Pennsylvania Route 285 is an 27.1-mile-long, east–west state highway located in Crawford county in Pennsylvania, United States. The western terminus is the Ohio state line on Lake Pymatuning; the eastern terminus is at PA 173 in Cochranton. PA 285 goes by many names along its route; the names along its route includes Steele's Court, Third Street, Brooks Crossing Road, Townhouse Court. The route begins on the Ohio state line over Lake Pymatuning in North Shenango Township, at the terminus of OH 85; the route heads east, going in and out of Pymatuning State Park before short concurrencies with US 6, US 322/PA 18 in the town of Conneaut Lake. After exiting the town to the south, the route winds southeast to the intersections of US 19 and I-79 in Greenwood Township; the route continues east for several miles before terminating in the town of Cochranton, at an intersection with PA 173. First signed in 1936, the route would be signed in different areas along the route. In the early 1970s, the route was moved from its old alignment from Hartstown Road to Conneaut Lake, where it had a concurrency with US 322 into the town.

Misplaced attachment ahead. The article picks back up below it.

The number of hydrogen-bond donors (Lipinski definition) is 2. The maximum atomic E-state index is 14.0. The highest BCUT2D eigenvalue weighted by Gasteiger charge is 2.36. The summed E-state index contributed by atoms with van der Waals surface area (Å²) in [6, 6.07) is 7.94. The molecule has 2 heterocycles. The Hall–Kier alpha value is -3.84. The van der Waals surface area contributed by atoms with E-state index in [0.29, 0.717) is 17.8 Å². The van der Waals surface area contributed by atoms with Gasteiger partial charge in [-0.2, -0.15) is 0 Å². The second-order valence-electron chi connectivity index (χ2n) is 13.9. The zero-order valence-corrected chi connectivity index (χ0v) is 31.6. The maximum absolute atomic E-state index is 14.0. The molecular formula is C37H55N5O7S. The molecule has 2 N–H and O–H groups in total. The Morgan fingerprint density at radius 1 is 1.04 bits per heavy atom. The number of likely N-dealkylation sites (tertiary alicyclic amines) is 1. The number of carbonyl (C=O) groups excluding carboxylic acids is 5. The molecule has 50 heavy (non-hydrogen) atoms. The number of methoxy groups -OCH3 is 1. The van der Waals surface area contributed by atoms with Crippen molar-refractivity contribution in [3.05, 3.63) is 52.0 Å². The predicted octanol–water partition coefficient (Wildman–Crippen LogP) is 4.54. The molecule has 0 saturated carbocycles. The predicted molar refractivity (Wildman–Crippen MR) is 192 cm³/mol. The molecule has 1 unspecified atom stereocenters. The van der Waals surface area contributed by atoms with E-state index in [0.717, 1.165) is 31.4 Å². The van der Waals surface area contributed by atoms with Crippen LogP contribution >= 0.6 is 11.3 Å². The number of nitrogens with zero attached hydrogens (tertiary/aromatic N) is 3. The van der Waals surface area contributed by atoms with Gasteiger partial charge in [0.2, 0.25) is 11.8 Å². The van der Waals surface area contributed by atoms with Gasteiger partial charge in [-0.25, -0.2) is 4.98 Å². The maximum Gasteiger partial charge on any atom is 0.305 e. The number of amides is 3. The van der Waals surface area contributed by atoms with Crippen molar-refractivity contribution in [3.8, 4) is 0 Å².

In the early 1970s, the route's eastern terminus was moved from US 62 to its current terminus on PA 173. The entire route is in Crawford County. U. S. Roads portal Pennsylvania portal Pennsylvania Highways - Pennsylvania Route 285
Pennsylvania Route 18